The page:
A. Šveikauskas: declined interest rates may encourange businesses to reassess their plans

The Old Continent welcomes the news of the European Central Bank's (ECB) decision to cut interest rates by 25 basis points with hope.

Aurelijus Šveikauskas, board member of EMBank.
Aurelijus Šveikauskas, board member of EMBank.
Daugiau nuotraukų (1)


Jul 8, 2024, 6:00 PM

In June of this year, interest rates were reduced for the first time since 2019. This move allowed interest rates to be lowered to 3.75% from the record high of 4% reached in the autumn of 2023.

While this decision by the ECB is welcomed as a relief and may slightly stimulate the economy, businesses still need to be vigilant with their plans for the coming years.

The interest rate reduction was not a surprise. For some time, there had been both talks and indications that interest rates would be reduced. While the reduction provides additional optimism for businesses and consumers, it is essential not to expect interest rates to return to the levels seen five years ago. Several economic circumstances and inflation indicators will dictate the ECB's next steps.

Although many economists predict that we should see at least 1–2 more interest rate cuts this year, if we have interest rates below 3.5% later this year, we can claim that the economic situation is slowly stabilising.

Not everything is dictated by inflation

Positive signs are supported by forecasts of decreasing inflation, economic growth, and rising wages. ECB economists predict 2.5% inflation this year and 2.2% next year. Meanwhile, economic growth is expected to rise to 0.9% this year and 1.4% next year. Last year, wages increased by an average of 3.8%, while they are forecast to grow by 4% this year.

The ECB has repeatedly mentioned the 2% inflation threshold, which would imply the possibility of interest rate cuts. However, the ECB's current move shows that it is keeping a close eye on the situation and is not only looking at the inflation target. The Bank sees that inflation has probably been contained and that a prolonged period of high interest rates could have a negative impact on the economy.

More drastic interest rate cuts could bring back inflation or trigger negative developments such as the appreciation of other currencies against the euro. This would also mean an increase in the prices of imported goods. The current move is therefore measured, but at the same time creates a positive emotional backdrop.

The last few years have been challenging for businesses and residents. It is reflected in a decline in purchasing power. According to the Bank of Lithuania, most of the population started to put their money to use last year, with time deposits increasing from EUR 3 billion to EUR 6.6 billion. As a result, some individuals often give up unnecessary goods and services. All this is an additional hindrance to business.

However, it should not be forgotten that the ECB's reduction in interest rates this summer will eventually reduce the return on fixed-term deposits. This means that some people will look for alternatives to put their money to work or make long-planned purchases. Already reduced mortgage repayments will also contribute to the desire of individuals to live with greater financial freedom.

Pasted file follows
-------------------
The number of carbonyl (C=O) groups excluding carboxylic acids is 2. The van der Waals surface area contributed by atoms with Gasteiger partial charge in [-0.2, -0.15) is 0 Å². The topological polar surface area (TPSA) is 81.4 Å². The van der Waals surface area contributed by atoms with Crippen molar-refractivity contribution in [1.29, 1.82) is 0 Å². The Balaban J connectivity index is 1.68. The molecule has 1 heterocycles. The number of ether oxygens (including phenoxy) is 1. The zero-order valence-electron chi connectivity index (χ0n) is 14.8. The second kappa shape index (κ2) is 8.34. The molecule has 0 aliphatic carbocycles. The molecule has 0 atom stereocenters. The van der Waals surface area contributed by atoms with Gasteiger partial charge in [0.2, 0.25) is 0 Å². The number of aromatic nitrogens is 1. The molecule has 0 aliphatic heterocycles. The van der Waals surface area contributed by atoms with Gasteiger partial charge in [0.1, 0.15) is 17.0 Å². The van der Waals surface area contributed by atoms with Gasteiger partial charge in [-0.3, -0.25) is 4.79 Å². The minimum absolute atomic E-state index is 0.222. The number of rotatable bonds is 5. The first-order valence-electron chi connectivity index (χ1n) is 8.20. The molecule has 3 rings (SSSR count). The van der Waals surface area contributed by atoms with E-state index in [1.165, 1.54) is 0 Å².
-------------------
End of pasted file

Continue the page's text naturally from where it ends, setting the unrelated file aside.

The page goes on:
The projected moderate but positive wage growth should contribute to consumption growth and the recovery of economic activity in Europe over the next two years. The reduction in interest rates will lower the cost of borrowing for small and medium-sized enterprises (SMEs), which comprise around 80% of all businesses.

Reducing interest rates is essential for small and medium-sized enterprises as more affordable loans can support business expansion, innovation and operational efficiency. The ECB's current approach may lead to a short-term increase in economic activity, with small and medium-sized enterprises benefiting from more favourable borrowing conditions.

However, companies must remain vigilant – the broader economic context, including inflationary trends, requires them to consider their strategies for the coming year carefully.

Remarkable Indicators for Lithuania

In the context of EU countries, Lithuania appears very good. Compared to the strongest European countries, the inflation rate in Lithuania (around 1%) is almost three times lower than in Germany (around 3%) or Spain (around 4%).

However, it is essential to remember that the Lithuanian economy depends on other EU countries. Lithuania purchases many products from different countries, so if the cost of producing a particular product in those countries stays the same due to higher inflation, Lithuanians will also not benefit significantly.

This just goes to show that we need to strengthen local business, find solutions that encourage small and medium-sized businesses to grow, and invest in new solutions and technologies to be more competitive.

Norėdami komentuoti turite prisijungti.

UAB „Lrytas“,
A. Goštauto g. 12A, LT-01108, Vilnius.

Įm. kodas: 300781534
Įregistruota LR įmonių registre, registro tvarkytojas:
Valstybės įmonė Registrų centras

lrytas.lt redakcija news@lrytas.lt
Pranešimai apie techninius nesklandumus pagalba@lrytas.lt

Atsisiųskite mobiliąją lrytas.lt programėlę

Apple App Store Google Play Store

Sekite mus:

Visos teisės saugomos. © 2024 UAB „Lrytas“. Kopijuoti, dauginti, platinti galima tik gavus raštišką UAB „Lrytas“ sutikimą.